Wednesday, November 14, 2012

Writers in Hollywood ... Has anything changed?


Famous authors
Raymond Chandler is one of my favorite writers. To this day, he is well known for his novels and screenplays, but many don’t realize he also wrote magazine articles on writing and the popular culture. The following two links lead to prior posts referencing Chandler’s articles.







Here are a few excerpts from an article he wrote in 1945, titled, “Writers in Hollywood.”

Raymond Chandler
“Hollywood is easy to hate, easy to sneer at, easy to lampoon. Some of the best lampooning has been done by people who have never been through a studio gate, some of the best sneering by egocentric geniuses who departed huffily - not forgetting to collect their last pay check – leaving behind them nothing but the exquisite aroma of their personalities and a botched job for the tired hacks to clean up.”

“…writers are employed to write screenplays on the theory that, being writers, they have a particular gift and training for the job, and are then prevented from doing it with any independence or finality whatsoever, on the theory that, being merely writers, they know nothing about making pictures, and of course if they don't know how to make pictures, they couldn't possibly know how to write them. It takes a producer to tell them that.”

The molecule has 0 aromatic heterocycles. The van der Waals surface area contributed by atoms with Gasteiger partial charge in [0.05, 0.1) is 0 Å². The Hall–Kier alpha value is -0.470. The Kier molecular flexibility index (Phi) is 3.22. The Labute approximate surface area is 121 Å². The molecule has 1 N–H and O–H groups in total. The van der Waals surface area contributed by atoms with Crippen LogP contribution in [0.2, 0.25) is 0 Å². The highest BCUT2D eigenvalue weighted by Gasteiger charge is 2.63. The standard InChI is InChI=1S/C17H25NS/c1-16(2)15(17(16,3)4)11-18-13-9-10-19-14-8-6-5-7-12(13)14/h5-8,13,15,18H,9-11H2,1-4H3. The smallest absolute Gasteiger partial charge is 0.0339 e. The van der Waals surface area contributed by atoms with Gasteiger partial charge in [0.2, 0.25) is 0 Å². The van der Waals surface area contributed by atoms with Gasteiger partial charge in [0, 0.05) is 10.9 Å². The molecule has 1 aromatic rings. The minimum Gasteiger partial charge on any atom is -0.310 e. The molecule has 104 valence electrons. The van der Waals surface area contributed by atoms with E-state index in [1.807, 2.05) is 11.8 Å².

“I hold no brief for Hollywood. I have worked there a little over two years, which is far from enough to make me an authority, but more than enough to make me feel pretty thoroughly bored. That should not be so. An industry with such vast resources and such magic techniques should not become dull so soon … The making of a picture ought surely to be a rather fascinating adventure. It is not; it is an endless contention of tawdry egos, some of them powerful, almost all of them vociferous, and almost none of them capable of anything much more creative than credit-stealing and self-promotion.”

If you’re interested in writing or movies, you’ll find this article fascinating. Although written sixty-five years ago, it still rings true.

This link will take you to the full article in the Atlantic Monthly archives.

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